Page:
Where is that noise coming from?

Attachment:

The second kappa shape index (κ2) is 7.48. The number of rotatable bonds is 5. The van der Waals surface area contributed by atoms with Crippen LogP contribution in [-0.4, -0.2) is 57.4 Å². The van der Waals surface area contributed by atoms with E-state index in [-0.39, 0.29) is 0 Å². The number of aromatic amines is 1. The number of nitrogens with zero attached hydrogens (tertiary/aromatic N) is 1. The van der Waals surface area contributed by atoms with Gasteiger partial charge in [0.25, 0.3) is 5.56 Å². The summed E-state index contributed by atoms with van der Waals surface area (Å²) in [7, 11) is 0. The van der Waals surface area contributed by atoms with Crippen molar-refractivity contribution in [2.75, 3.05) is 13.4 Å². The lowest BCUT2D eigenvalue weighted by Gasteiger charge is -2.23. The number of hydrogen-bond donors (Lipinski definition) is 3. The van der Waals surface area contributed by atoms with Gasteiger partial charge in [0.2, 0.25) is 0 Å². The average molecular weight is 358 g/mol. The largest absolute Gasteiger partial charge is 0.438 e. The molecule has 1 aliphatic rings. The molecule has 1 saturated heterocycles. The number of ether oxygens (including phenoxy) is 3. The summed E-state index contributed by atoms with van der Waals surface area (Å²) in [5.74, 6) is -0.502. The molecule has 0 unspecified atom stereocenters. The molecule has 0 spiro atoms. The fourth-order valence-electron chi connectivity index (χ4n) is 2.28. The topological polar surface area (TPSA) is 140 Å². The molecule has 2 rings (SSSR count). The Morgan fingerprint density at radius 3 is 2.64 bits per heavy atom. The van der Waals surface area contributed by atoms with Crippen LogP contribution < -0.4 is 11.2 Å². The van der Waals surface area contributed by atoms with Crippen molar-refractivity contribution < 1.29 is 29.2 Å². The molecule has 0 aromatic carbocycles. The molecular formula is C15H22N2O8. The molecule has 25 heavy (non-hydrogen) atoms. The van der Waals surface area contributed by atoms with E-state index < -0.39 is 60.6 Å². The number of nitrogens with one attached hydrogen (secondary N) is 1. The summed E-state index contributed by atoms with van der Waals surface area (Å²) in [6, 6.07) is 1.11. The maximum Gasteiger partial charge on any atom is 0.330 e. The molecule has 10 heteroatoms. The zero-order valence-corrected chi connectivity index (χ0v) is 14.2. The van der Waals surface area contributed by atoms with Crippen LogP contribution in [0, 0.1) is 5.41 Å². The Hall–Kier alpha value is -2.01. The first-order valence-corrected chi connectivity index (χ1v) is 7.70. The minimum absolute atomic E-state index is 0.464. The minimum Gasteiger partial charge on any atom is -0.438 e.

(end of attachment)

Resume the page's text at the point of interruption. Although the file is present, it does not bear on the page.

Usually older adults are the ones having open heart surgery, but not in the situation of one high school student. PJ Laake is an 18year old Elder senior with an unusual story. PJ has Aortic Stenosis which is a disease that narrows the opening of the aortic valve in the heart and could cause death if not treated. On November 14, 2012, PJ underwent a five and a half hour surgery to replace the aortic valve that was a problem in his heart. “Without the surgery,” PJ says, “I would’ve died from either cardiac arrest or a heart attack.” According to PJ, the doctors wanted to do the surgery in the summer once his senior year was over but discovered after taking a look into his heart that the valve was worse than first thought. PJ went through a five hour preparation for the surgery and underwent the 5 and a half hour surgery. The doctors inserted what is called an “On-x” which basically is a metal stabilizer that acts as the valve as it opens and closes allowing blood to pass through. He is only the second person in Cincinnati to ever have the “On-x” inserted. When PJ woke up after the surgery, he had three tubes: a catheter, one in his chest, and one is his mouth which caused problems. “I was unable to breathe in the tube in my mouth and was getting sick,” says PJ. The doctors eventually took out all three tubes leaving an almost 7-inch scar that he called his “big a** scar for the ladies.” After about a week, PJ was able to leave the hospital but after being at home for five days, he got sick and had to return. Doctors found that a sac below his heart had filled with some kind of fluid causing chest pain for PJ. The chest pains caused him to have another week long stay in the hospital. For the chest pain PJ was given steroids to help with the pain and Coumadin, a blood thinner, which causes him to have to check his blood once a week. Three and a half weeks after his surgery, he tried going back to school but ended up going back too early and had to wait another two weeks before trying it again. PJ is now able to run and has been cleared to do some things that any other 18 year old teenager can do. Although able to run and get his heart rate up, he is unable to play contact sports, get bumped in the chest, and can only lift certain weights to keep his chest from ripping open again. After a month and a half, PJ returned to school full time but fellow students started to hear a faint, unusual tic. With students trying to find where the noise was coming from, PJ let them know that the noise they were hearing was the metal valve that was inserted in his heart. The tic may be faint but it is noticeable. “The tic does not bother or distract me which I thought it would, especially when trying to sleep. I have gotten used to it,” said PJ. PJ is doing well and is back full time at school saying, “As a bonus, I get to have someone carry my book bag and ride the elevator at school.” He finished by saying, “The surgery has brought some small changes but it has also saved my life.”